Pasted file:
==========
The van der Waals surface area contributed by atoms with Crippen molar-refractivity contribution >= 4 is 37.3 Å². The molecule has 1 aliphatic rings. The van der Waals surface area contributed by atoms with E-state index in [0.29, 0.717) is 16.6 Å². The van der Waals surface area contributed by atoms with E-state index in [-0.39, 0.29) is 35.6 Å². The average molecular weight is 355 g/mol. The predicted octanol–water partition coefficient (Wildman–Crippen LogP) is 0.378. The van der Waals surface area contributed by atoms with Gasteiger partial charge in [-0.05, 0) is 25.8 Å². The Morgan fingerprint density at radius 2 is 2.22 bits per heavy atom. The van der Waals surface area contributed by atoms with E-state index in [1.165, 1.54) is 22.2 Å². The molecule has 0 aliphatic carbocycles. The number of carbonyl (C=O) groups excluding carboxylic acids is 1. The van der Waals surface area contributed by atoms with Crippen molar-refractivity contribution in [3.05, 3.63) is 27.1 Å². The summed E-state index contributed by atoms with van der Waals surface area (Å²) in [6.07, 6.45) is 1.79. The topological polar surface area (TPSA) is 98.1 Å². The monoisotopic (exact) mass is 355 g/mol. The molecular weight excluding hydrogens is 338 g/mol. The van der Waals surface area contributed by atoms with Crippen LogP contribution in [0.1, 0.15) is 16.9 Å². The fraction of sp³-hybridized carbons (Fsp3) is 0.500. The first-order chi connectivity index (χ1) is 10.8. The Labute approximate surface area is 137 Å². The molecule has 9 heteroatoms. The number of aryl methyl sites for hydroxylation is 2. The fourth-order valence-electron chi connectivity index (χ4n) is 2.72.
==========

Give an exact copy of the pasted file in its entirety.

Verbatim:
The van der Waals surface area contributed by atoms with Crippen molar-refractivity contribution >= 4 is 37.3 Å². The molecule has 1 aliphatic rings. The van der Waals surface area contributed by atoms with E-state index in [0.29, 0.717) is 16.6 Å². The van der Waals surface area contributed by atoms with E-state index in [-0.39, 0.29) is 35.6 Å². The average molecular weight is 355 g/mol. The predicted octanol–water partition coefficient (Wildman–Crippen LogP) is 0.378. The van der Waals surface area contributed by atoms with Gasteiger partial charge in [-0.05, 0) is 25.8 Å². The Morgan fingerprint density at radius 2 is 2.22 bits per heavy atom. The van der Waals surface area contributed by atoms with E-state index in [1.165, 1.54) is 22.2 Å². The molecule has 0 aliphatic carbocycles. The number of carbonyl (C=O) groups excluding carboxylic acids is 1. The van der Waals surface area contributed by atoms with Crippen molar-refractivity contribution in [3.05, 3.63) is 27.1 Å². The summed E-state index contributed by atoms with van der Waals surface area (Å²) in [6.07, 6.45) is 1.79. The topological polar surface area (TPSA) is 98.1 Å². The monoisotopic (exact) mass is 355 g/mol. The molecular weight excluding hydrogens is 338 g/mol. The van der Waals surface area contributed by atoms with Crippen LogP contribution in [0.1, 0.15) is 16.9 Å². The fraction of sp³-hybridized carbons (Fsp3) is 0.500. The first-order chi connectivity index (χ1) is 10.8. The Labute approximate surface area is 137 Å². The molecule has 9 heteroatoms. The number of aryl methyl sites for hydroxylation is 2. The fourth-order valence-electron chi connectivity index (χ4n) is 2.72.